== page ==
Caymanian ‘embarrassed’ by airport congestion

My name is Breanne Gill and I’m 23 years old. I grew up in Grand Cayman, and my family still lives here. I came to Cayman on Saturday April 12 on US 821.

I saw your article in the Caymanian Compass [on April 15] about the overcrowding in the airport. If I hadn’t been in the airport on Saturday I may have believed that there was sincerity in the statements given in your article entitled “Airport overcrowding lingers on” from Mr. [Albert] Anderson, Honourable Minister [Moses] Kirkconnell, and Ms. Tina Choy. But as I witnessed the immigration line first hand, I can tell you that nothing was being done to alleviate the congestion.

Luckily, as a Caymanian citizen, I got to stand in a much shorter line. But, to my dismay, there were only four immigration officers on duty. I heard tourists next to me saying that they had been in the line an hour and hadn’t moved.

The line for tourists was so long that it snaked its way outside. There were families with young babies who were made to wait for hours in cramped conditions.

Thankfully, I’m from Cayman, but if I was not, and this is where I came to spend my hard earned money on vacation, I would have instantly told everyone I knew not to ever visit.

I waited in the Caymanian line for about 45 minutes, which was quick compared to the poor other tired tourists who were made to stand for hours on end.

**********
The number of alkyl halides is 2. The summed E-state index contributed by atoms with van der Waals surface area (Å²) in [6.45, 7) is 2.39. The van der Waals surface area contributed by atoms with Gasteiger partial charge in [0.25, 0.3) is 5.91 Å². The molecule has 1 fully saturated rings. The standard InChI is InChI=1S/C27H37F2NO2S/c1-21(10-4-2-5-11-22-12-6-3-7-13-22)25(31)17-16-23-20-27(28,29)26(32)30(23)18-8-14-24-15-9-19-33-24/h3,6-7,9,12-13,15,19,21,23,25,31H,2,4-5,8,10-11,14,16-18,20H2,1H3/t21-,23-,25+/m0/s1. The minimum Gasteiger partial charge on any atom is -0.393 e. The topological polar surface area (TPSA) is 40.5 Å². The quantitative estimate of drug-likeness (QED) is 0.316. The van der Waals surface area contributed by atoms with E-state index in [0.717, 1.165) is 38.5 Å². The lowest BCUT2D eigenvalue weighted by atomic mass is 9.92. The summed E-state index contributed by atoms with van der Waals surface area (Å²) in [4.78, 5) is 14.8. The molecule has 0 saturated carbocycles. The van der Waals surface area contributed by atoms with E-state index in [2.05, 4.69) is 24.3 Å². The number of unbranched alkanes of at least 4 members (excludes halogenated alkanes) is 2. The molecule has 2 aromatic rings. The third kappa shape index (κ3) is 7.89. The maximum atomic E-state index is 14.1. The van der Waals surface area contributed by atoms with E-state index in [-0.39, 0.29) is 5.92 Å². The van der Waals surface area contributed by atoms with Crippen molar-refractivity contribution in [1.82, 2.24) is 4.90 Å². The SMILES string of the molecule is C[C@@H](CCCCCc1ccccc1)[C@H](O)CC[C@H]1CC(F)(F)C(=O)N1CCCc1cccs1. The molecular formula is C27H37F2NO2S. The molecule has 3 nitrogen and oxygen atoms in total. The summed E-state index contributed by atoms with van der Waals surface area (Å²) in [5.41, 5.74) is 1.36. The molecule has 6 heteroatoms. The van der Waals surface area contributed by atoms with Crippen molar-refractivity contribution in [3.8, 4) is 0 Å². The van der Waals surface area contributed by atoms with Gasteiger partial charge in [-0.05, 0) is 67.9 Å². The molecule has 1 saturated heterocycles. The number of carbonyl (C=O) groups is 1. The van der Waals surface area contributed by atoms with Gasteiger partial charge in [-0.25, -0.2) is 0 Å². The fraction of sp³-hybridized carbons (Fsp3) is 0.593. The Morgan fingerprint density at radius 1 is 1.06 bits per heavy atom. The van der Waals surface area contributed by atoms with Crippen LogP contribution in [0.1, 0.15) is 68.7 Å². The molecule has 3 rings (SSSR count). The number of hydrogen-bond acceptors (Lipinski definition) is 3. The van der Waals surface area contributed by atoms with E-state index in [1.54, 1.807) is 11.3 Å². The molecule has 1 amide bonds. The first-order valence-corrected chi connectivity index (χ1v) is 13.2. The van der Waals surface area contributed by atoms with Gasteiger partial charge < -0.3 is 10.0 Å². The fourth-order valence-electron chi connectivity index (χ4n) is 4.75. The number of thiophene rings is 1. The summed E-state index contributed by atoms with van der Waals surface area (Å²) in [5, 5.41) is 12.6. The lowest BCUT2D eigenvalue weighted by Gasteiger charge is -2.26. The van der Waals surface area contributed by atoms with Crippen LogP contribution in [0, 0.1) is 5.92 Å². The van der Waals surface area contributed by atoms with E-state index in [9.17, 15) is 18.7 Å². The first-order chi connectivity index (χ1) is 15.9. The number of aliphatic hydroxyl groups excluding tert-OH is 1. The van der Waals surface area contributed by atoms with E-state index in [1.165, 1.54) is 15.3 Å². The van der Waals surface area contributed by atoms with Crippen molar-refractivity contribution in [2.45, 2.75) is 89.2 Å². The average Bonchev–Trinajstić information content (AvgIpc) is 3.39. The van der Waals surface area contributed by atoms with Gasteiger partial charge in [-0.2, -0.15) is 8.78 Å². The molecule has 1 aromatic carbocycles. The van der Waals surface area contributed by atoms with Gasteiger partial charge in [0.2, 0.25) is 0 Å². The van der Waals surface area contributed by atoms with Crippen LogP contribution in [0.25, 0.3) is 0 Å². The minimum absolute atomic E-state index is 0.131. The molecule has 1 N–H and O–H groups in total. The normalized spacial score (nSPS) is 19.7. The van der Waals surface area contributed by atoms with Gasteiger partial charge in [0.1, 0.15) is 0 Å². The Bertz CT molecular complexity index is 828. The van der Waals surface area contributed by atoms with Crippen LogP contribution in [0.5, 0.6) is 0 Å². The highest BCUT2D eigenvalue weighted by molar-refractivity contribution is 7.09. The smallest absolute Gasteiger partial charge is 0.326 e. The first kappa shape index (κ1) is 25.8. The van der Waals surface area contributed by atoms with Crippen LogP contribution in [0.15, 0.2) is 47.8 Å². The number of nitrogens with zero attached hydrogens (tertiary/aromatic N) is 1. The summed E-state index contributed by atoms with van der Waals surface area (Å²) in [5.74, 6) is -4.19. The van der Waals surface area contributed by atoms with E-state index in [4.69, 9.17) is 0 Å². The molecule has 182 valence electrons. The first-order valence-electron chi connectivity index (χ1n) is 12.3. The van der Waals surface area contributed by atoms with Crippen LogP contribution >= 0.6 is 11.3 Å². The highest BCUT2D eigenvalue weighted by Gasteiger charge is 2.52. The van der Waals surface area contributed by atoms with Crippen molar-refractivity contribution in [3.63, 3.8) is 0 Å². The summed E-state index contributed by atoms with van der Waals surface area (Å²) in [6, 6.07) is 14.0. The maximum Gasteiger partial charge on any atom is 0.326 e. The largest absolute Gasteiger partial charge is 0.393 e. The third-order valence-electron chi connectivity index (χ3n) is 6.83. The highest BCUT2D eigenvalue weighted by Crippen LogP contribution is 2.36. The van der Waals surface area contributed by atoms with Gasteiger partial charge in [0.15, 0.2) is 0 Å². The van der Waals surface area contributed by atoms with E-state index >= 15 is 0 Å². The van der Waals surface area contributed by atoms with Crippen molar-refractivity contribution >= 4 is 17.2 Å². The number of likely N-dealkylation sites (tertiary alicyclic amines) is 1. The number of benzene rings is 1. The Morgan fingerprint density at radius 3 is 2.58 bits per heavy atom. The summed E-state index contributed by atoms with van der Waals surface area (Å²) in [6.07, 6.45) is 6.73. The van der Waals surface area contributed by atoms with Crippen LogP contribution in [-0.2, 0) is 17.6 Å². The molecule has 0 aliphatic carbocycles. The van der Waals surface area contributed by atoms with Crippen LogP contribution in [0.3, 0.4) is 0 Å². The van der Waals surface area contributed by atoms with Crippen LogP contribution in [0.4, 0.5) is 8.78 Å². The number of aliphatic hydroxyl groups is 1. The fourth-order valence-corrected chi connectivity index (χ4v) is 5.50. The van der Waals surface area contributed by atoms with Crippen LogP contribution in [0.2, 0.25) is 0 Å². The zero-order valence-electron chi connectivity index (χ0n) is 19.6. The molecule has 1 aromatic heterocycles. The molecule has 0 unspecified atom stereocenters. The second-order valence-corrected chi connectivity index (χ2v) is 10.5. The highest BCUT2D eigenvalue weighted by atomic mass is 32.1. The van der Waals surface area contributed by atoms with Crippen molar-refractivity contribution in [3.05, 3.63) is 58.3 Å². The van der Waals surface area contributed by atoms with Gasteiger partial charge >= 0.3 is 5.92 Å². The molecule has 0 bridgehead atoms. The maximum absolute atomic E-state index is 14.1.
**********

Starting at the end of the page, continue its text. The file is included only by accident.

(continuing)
While talking a great talk is a good start, the immigration line could, and can, be easily solved. The Immigration Department needs to schedule a full load of officers during peak hours. It’s like the saying “have a great experience and you’ll tell a few, have a bad experience and you’ll tell everyone you know.”

I’m glad to see that the topic of airport congestion is being brought to the public’s consciousness. But I can assure you that anyone who is from Cayman and has been through the airport on a weekend already knows congestion is a major problem.

I was completely embarrassed standing in that immigration hall on Saturday.

First impressions are lasting, and I don’t think anyone walked out of the airport on Saturday singing Cayman’s good praises.

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